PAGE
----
My name is Leon Giesen.
I live in Utrecht, close to Amsterdam, in The Netherlands.
I have been a professional musician for 10 years:
And an award winning documentarymaker for television for 10 years:
And for the last 10 years I have been touring The Netherlands with a (again award winning) combination of those two worlds.
The world of music (and stories) and the world of film (and stories).
I have called this combination 'MONDO LEONE' (Italian for Leon's World).
And have named my profession 'STORY HUNTER '.
Typical for Leon's World are:
The eye for detail...
This is a painted piece of chewing gum that I saw in London.
The fact that I do things my own way...
I am recycling the award that I have won.
I had this guilded 'Dutch Oscar' cut into pieces.
And I leave those pieces behind wherever people try to make the world more beautiful.
I call these engraved slices of my award: 'Gouden Randje' which is Dutch for 'Golden Lining'.
The engraving says: The K5LA (an American trainhorn that produces a, in my ears, truly magnificent chord) makes the world more beautiful.
I have glued this particular 'Gouden Randje' onto the arm of a railway crossing where the Amtrak trains 'whistle' this big-band-like chord.
And I have also honoured Ben Wilson, the artist that paints on chewing gum in London with a 'Gouden Randje' saying: Painted gum makes the world more beautiful.
And the last characteristic of Mondo Leone is that:
I do not rest until I have found the answers to the everyday mysteries I encounter.
This can be finding the man responsible for the poetical tuning of the train horn.
Or finding the place where a French postman called Ferdinand Cheval:
Fell over a stone while doing his round in 1879.
He went back to look at the stone and thought the stone was beautiful.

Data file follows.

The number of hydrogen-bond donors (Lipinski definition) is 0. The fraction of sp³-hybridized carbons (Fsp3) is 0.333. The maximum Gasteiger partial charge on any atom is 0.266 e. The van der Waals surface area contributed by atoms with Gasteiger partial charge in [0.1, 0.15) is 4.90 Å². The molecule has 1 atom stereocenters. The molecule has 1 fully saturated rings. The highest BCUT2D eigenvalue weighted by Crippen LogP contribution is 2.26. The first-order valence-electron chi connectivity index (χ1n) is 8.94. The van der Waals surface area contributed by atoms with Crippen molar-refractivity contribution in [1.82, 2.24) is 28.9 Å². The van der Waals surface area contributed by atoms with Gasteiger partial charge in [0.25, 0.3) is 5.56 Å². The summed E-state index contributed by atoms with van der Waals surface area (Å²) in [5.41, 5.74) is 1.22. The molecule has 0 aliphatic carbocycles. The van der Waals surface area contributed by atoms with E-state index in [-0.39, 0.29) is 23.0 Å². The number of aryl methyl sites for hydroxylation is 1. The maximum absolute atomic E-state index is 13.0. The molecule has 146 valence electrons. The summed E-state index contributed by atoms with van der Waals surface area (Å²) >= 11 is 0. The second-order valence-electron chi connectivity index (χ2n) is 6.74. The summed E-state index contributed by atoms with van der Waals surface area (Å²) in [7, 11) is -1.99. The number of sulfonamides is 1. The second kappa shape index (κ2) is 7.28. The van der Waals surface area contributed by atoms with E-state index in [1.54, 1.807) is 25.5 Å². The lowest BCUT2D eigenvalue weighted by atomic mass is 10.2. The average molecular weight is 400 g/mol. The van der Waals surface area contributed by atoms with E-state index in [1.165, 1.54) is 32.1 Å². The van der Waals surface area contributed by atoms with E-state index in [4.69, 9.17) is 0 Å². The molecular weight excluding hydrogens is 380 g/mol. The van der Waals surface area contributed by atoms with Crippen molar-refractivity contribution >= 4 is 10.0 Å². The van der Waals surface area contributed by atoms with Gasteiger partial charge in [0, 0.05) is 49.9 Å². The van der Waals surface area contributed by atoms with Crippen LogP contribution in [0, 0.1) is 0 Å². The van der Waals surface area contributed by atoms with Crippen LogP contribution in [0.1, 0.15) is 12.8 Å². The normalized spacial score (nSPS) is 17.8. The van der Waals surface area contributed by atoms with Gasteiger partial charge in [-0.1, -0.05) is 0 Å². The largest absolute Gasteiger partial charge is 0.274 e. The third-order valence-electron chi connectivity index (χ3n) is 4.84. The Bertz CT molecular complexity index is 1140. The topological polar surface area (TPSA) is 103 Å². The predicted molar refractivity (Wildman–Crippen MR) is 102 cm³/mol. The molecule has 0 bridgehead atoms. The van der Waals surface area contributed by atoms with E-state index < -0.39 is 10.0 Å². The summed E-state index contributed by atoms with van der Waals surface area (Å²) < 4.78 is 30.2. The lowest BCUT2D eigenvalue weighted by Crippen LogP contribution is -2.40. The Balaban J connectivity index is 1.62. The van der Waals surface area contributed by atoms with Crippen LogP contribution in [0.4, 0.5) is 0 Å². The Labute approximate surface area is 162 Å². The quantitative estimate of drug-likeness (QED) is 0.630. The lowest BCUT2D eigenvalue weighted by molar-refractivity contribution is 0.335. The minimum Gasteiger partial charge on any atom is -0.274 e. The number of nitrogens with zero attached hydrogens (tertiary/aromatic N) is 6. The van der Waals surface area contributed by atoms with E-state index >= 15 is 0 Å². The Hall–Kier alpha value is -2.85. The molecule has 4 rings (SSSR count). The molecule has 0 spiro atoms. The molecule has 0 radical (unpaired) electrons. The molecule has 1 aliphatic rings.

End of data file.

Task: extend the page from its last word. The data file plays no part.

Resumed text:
He started collecting those stones and built a palace in his backyard, using stones he had found, all by him self:
The 'Palais Ideal'.
It took him 33 years.
Eventually he did his rounds (32 km) pushing a wheel barrow to collect stones with.
He has always been vague about the exact spot where he stumbled.
The museum doesn't know....
But I made a reconstruction and I do.
And maybe I solved another mystery.
I think I broke a nazi-code.
A big newspaper ran an article about a coded sheet of music that suposedly lead to the location of a nazi-treasure (100 bars of gold and Hitler's personal diamonds).
A journalist had spent 7 years trying to break the code, but to no effect.
He gave up and published the document.
I recognized the letter M that was used.
Because I have a lovesong called M.
And had made a picture of an M on a Berlin railwaystation:
I discovered that the code is about the railway.
And after three days I had cracked it.
At least... I thought, and still think, I have a very good theory.
I have always said that, suppose I am right, I don't want to have anything of what is buried there.
But I would very much like to know if I am right.
Geologists, using ground radar, have seen an anomaly in the ground, exactly there where I say something must be buried.
Unlike regular treasure hunters I made my theory public and crowdfunded the test drilling:
And the unearthing (under supervision of a bomb expert) of the anomaly.
One could say there was no treasure buried there.
But there is now.
I buried something.
The treasure of Mondo Leone.
And during the big party we held for all 1000 people that supported the search (for 50 euro's each) I told the people what this treasure is.
But I will not tell you.